Nike turns its best ACG hiking sneaker into a low-top

No Gore-Tex, but still tough as hell.

Nike ACG's Gore-Tex-equipped "Mountain Fly" hiking sneaker has been a runaway hit, selling out almost everywhere it's been sold. The high-top boot hybrid takes the carbon fiber plate from Nike's top-of-the-line Next% marathon runners and combines it with React cushioning and a hawkish lugged outsole that extends onto the toe.

From a functional standpoint, the Mountain Fly is tad bit overkill for anything but outdoor exploration — but its high-tech and high-vis appearance makes it an equally appealing choice for city life. The upper's grid pattern calls back to Hugh Errolson-era ACG without sacrificing the trail bonafides that have defined the subline under his successor, James Arizumi.

Now, the Mountain Fly will be available as a refastened low-top sneaker even better suited for more casual wear. The outer bootie and sock-like collar are now gone, revealing a ripstop upper split down the middle into two patterns. There's no articulated tongue, and the rope lacing system extends almost entirely across the upper.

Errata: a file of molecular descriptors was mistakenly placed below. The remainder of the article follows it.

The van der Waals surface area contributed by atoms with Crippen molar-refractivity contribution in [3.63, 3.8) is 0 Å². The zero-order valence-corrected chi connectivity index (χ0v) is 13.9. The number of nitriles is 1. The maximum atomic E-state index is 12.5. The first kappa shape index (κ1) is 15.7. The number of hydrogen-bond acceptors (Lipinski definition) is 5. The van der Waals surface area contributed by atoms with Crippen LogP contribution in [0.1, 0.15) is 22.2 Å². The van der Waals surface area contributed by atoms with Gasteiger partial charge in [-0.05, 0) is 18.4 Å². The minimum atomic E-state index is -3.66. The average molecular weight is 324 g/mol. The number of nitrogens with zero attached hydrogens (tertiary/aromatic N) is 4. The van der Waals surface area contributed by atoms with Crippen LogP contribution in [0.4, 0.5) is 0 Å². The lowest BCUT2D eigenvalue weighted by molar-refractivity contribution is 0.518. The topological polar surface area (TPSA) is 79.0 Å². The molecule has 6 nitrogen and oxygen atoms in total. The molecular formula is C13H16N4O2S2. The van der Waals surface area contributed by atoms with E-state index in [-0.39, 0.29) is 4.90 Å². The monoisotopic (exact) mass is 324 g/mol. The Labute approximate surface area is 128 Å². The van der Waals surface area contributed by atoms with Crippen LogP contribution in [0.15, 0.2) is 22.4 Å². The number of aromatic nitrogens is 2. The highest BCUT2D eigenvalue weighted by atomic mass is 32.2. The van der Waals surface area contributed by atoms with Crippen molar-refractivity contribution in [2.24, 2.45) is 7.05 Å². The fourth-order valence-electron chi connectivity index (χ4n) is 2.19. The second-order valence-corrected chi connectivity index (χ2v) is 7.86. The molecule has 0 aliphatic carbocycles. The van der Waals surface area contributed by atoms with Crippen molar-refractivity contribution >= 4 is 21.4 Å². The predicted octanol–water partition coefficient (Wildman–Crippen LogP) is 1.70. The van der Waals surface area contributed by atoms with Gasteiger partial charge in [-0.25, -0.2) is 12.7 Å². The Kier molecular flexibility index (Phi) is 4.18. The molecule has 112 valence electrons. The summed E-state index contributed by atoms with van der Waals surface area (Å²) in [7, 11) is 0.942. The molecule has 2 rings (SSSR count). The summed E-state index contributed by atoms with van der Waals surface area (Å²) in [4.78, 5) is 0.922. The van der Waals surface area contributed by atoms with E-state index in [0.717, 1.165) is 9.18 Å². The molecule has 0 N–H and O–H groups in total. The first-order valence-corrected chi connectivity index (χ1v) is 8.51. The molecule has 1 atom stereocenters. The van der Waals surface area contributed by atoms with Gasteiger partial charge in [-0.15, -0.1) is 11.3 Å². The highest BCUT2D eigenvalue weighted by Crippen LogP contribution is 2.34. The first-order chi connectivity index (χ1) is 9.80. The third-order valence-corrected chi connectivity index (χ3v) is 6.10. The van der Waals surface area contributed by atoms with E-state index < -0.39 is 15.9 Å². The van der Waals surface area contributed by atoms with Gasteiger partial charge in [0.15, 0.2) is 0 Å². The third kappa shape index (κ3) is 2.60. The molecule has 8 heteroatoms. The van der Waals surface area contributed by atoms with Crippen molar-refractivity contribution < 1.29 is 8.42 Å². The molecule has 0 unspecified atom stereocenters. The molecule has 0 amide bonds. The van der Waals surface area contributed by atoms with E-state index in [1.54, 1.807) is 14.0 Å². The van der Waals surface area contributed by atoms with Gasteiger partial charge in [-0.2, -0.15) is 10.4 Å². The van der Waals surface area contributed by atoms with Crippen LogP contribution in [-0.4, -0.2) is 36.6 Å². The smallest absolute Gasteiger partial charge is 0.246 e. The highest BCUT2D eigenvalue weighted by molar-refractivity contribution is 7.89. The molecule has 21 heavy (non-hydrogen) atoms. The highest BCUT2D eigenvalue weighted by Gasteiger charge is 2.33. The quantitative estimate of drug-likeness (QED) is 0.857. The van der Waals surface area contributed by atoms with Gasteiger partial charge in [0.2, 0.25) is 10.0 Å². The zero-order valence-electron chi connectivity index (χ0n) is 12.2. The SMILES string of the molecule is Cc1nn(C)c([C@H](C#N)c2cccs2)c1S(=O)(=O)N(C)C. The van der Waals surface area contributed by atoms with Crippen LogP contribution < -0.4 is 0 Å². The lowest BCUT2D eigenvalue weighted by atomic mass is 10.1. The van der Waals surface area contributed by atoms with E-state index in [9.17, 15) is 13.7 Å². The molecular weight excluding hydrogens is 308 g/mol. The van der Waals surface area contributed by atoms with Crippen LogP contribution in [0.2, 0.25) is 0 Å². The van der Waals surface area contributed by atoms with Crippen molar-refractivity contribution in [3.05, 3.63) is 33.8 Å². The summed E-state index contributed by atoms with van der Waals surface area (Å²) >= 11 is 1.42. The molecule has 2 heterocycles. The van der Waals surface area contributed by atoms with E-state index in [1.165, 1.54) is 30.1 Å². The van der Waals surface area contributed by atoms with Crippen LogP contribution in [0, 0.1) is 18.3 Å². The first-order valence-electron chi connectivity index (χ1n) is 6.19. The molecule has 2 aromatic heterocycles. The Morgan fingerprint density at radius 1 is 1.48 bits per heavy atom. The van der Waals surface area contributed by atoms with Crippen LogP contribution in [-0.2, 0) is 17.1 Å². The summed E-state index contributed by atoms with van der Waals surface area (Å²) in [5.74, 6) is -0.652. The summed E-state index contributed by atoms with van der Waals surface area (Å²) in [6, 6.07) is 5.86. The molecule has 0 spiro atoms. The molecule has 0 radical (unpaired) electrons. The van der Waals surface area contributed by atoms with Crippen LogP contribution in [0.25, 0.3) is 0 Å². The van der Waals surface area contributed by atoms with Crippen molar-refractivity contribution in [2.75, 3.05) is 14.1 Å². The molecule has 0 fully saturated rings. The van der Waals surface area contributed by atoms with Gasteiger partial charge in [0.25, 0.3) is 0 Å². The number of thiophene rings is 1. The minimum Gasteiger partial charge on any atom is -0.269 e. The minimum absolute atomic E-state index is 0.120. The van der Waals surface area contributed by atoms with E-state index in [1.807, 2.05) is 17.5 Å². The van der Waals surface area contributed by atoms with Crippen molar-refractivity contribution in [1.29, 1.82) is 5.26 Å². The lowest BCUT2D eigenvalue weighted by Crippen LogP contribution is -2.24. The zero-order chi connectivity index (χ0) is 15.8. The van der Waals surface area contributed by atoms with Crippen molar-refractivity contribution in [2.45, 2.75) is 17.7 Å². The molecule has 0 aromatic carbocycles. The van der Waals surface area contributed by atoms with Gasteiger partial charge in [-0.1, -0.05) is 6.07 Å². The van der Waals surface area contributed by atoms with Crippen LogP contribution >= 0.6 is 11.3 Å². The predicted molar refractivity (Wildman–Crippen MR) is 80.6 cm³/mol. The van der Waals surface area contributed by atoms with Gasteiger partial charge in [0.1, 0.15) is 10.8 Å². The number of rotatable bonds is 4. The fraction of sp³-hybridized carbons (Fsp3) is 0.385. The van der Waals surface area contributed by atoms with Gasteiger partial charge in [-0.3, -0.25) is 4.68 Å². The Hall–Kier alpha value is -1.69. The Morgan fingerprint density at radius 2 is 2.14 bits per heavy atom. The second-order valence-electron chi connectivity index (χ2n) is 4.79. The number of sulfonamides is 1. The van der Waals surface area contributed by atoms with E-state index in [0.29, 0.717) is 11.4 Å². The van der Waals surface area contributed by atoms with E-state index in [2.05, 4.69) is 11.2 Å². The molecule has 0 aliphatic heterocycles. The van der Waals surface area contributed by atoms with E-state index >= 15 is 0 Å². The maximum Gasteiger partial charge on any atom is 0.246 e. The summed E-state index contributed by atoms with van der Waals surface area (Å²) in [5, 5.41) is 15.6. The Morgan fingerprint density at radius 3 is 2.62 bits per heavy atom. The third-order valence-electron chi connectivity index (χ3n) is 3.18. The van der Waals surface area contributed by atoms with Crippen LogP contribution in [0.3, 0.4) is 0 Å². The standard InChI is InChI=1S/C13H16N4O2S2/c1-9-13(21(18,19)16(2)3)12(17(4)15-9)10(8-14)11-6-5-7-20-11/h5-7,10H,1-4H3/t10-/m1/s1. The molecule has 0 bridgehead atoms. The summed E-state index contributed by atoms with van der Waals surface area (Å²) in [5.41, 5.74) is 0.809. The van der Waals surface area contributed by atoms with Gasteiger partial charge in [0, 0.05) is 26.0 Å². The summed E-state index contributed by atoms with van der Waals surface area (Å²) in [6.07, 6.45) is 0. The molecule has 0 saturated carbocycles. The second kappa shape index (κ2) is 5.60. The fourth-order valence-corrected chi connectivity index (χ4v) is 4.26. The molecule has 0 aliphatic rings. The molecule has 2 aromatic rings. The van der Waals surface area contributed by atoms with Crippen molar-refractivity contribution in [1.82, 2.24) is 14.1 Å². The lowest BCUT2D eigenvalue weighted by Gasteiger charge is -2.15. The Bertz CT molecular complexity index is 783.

Slip on with ease — While it doesn't feature FlyEase technology, the Mountain Fly Low should be relatively easy to get on and off thanks to the wide opening without a proper tongue to navigate. Pull loops appear on both sides of the entry point, and the laces are what Kanye West once described to an old lady as "after the fact."

The only downside to the new low-top version is that it doesn't have a Gore-Tex membrane to hold you down in the rain or snow, but the upper is still water-resistant. You're more likely to wear the Mountain Fly Low in milder conditions, although the same treading pattern makes it just as useful on unstable surfaces.


Two colors are coming soon — The Canadian boutique Haven got black and grey version of the Mountain Fly Low that's already sold out, but Nike has two others set to release through its website on February 11 for $180.

One pair is all black save for a pink ACG logo on the heel, while the other mixes black with safety orange and shades of brown. Whether you're bound for a mountain or just co-opting the look, you'll be hard-pressed to find a shoe tougher in function and aesthetic.